Constructivist: Reds, blacks, and bold diagonals
Create a Constructivist-inspired propaganda poster
Combining words of different scale
Aligning and spacing type
Applying live transformations
We’ve grown accustomed to seeing the old Soviet Union as stodgy, dull, and inefficient. But believe it or not, there was a time when the things going on in Russia inspired the best minds of the day! Hard to imagine, but it’s true.
Some of those great minds were artists, designers, and architects, and from that moment in Russia came the Constructivist movement, led by artists like Vladimir Tatlin and Alexander Rodchenko, and influenced by the suprematist works of El Lissitsky. Its purpose was to celebrate the power of industrial civilization while projecting a confidence in the future and belief in social progress. Bold, dynamic, and imaginative, the design of that period inspired other movements of the 20th century — everything from Bauhaus in Germany to the De Stijl movement in the Netherlands.
Some of the most influential graphic designers of the modern age, like Neville Brody and Barbara Kruger, were influenced by Constructivism. Nowadays, it’s common to see people imitate some of the elements of Constructivist typography — bold, red, and black type run at an angle, yellowed collage images, Russian-styled knock-off fonts, and so on. It’s easy to imitate, with today’s tools, but very difficult to do well. Perhaps the difficulty has something to do with that confidence in the future. Kinda hard to muster, these days, but we can try.
For this project, we chose to illustrate a quote from Rodchenko: “The Future Is Our Only Goal.”
Type choice and treatment
The font we chose is Molot by Jovanny Lemonad, available for a voluntary donation at dafont.com. It’s a very blocky sans serif that says “Russian” without resorting to corny devices like backwards Rs. In keeping with the confidence of the Constructivists, it looks solid, like nothing can knock it over.
The bold rotation of the type is key to creating a Constructivist look, but before rotating the text, it’s important to address the scaling, alignment, and spacing. To space out the type and black bars, we drew colored rectangles to use as “spacing sticks” to keep the distance between elements consistent.
Luminaries of Constructivism, Alexander Rodchenko and Varvara Stepanova in the 1920s
Red is used as a second color both for its assertiveness and its political associations. Since the time of the French Revolution (1789–1799), a red flag has predominantly been a symbol of socialism, communism, Marxism, and trade unions. When paired with black, it creates a visual combination that’s hard to beat. Color ink was expensive, so the use of just one or two colors was common.
Rotating the type
Having grouped the type elements and the black bars, you’re ready to rotate the type. We added the rotation as an effect through the Appearance panel. That way, if we want to make changes to the text, we can hide the transformation, make the changes, and then turn the transformation back on. Alternatively, you can leave the transformation on, but make the edits in Outline View mode, where the rotation will not be visible.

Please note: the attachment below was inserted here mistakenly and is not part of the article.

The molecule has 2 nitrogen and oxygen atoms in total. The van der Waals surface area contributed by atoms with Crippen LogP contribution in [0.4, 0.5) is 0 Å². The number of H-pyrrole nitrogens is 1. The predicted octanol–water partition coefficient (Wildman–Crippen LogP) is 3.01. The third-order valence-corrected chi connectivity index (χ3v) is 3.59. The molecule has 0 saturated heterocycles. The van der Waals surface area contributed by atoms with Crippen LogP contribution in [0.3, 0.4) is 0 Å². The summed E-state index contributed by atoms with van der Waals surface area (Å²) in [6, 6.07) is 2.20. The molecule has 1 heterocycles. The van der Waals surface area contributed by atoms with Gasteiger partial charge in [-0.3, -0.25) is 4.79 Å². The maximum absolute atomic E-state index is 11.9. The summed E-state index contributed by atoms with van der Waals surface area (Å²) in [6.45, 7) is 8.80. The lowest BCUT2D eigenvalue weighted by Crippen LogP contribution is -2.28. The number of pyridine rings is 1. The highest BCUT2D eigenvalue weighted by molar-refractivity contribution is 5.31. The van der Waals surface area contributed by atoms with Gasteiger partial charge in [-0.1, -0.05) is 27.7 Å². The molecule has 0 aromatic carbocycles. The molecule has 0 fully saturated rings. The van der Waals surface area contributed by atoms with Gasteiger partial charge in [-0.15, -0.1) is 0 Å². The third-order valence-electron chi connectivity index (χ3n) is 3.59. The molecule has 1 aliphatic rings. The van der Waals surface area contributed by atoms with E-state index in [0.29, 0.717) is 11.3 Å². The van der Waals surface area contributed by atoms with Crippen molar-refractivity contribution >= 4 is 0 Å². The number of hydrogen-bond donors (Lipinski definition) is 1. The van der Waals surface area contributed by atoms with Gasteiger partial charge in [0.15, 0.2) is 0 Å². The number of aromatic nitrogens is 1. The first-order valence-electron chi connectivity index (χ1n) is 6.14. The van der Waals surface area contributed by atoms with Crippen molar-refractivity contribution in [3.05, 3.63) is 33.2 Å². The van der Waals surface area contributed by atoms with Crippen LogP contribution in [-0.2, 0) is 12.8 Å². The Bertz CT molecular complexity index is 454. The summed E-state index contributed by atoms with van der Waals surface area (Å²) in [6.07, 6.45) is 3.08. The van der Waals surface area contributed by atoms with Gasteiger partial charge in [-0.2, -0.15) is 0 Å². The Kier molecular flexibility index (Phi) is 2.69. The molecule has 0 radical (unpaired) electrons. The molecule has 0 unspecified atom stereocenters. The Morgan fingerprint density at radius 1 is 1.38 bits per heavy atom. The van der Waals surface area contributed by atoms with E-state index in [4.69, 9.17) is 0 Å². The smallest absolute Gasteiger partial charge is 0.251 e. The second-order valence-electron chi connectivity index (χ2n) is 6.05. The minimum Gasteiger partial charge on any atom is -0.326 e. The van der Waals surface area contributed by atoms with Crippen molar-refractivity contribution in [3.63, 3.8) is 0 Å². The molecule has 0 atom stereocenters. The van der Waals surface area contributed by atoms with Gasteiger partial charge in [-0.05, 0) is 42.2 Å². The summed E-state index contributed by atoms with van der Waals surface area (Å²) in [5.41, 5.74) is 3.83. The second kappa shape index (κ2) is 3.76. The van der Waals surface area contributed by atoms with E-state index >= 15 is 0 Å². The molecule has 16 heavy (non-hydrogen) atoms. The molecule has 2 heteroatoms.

Applying the rotation as a Live Effect () makes it easy to dial in the exact amount of scaling and angle of rotation (). If you need to make changes to the text, just temporarily hide visibility of the effect ().
The hammering workers are traced from a Soviet poster of the era.
For the texture, we moved to Photoshop. Here we created a canvas the same size as our Illustrator artboard (plus an extra quarter-inch on both dimensions for the bleed) and placed the Illustrator art as a linked graphic. We added a layer of texture above the artwork and set its blending mode to Multiply. This had a good effect on the lighter areas of the artwork, but left the solid blacks unchanged. A more aggressive approach was needed: We temporarily switched the blending mode of the texture layer back to Normal, opened the Channels panel, and Cmd/Ctrl-clicked the RGB thumbnail to load the gray values of the texture as an active selection. Returning to the Layers panel, we restored the blending mode of the texture to Multiply and added the active selection as a layer mask to the artwork layer. Double texture — with the result that it is affecting both the light and dark areas! To increase the contrast, we applied a Levels adjustment to the layer mask and moved the black point slider to the right. Finally, for more drama, we also applied a Camera Raw filter to the texture layer and added vignetting to the edges.
Place the Illustrator artwork in Photoshop as a Linked Smart Object (). Add a paper texture to the layer above and set its blending mode set to Multiply (). Use the gray values of the texture as a layer mask for the artwork and increase the contrast of the layer mask with a Levels adjustment (). Apply a Camera Raw filter to the texture layer to darken the edges of the canvas with a vignette ().